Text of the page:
Science News reports on new discoveries shedding light on how prehistoric mammals grew so dang big, evolutionarily, once the dinosaurs cleared out:
Brontotheres were among the first mammals to grow to enormous size — their name comes from Greek words for “thunder” and “beast.”
But while more than half of the nearly 60 known brontothere species tipped the scale at over a metric ton, the first footfalls of these “thunder beasts” weren’t thunderous at all. When the earliest brontotheres appeared in the lush forests of ancient North America and Asia in the early Eocene Epoch, roughly 56 million years ago, they were about the size of a border collie — hardly the stuff of thundering herds.
Within about 16 million years, these modest mammals had grown into a family of giants.
[T]he orthodox explanation for this trend, called Cope’s rule, holds that bigger individuals of a single species have a fitness advantage over smaller ones.
[University of Alcalá paleobiologist Juan] Cantalapiedra and colleagues tested how well three different evolutionary scenarios — including Cope’s rule — could explain the fossil record of brontotheres. They also used the fossil data to look for links between brontotheres’ size, ecology and the likelihood of going extinct or splitting into new species.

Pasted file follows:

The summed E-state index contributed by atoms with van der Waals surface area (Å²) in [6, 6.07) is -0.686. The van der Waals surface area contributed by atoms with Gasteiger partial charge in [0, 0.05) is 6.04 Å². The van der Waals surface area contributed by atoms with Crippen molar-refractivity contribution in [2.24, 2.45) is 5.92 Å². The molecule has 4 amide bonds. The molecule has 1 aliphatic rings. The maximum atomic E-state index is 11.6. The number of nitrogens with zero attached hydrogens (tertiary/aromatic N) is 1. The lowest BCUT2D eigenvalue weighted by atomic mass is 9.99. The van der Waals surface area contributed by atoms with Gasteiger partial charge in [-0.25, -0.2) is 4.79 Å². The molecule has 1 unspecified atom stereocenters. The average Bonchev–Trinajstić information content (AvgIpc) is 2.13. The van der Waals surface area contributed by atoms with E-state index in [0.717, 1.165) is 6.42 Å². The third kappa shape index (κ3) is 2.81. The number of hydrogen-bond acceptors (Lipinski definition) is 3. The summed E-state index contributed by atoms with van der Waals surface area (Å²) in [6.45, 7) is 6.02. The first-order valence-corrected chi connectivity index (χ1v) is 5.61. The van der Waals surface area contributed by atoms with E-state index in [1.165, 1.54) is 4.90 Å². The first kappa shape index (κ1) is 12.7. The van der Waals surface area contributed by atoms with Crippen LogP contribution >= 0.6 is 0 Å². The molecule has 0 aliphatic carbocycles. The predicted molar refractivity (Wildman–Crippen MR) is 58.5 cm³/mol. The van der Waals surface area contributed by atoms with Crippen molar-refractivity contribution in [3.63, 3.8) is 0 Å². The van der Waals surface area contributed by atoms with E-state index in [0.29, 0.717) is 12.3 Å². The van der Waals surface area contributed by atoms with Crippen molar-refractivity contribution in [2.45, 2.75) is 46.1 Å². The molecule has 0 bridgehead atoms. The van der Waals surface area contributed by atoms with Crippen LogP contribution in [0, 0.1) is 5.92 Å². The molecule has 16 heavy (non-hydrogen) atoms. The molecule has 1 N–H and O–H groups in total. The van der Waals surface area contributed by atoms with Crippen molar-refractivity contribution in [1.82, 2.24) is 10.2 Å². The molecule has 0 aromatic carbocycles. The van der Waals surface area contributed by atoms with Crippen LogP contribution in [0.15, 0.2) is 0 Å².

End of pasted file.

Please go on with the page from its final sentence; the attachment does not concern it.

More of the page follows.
The new analysis suggests that brontothere species usually stayed about the same size until splitting off into new species, which could be either bigger or smaller than their forebears. But because smaller species branched into new species and went extinct more often, brontotheres overall tended to get bigger with time.
Comparing the family tree of brontotheres with a bonsai, Cantalapiedra says that this mechanism is a bit like letting the bonsai tree’s branches split normally while “cutting branches away from one side.” Cope’s rule, on the other hand, would be like using wires to continuously guide the tree in one direction.
You can read more of Cantalapiedra’s research here, in Science.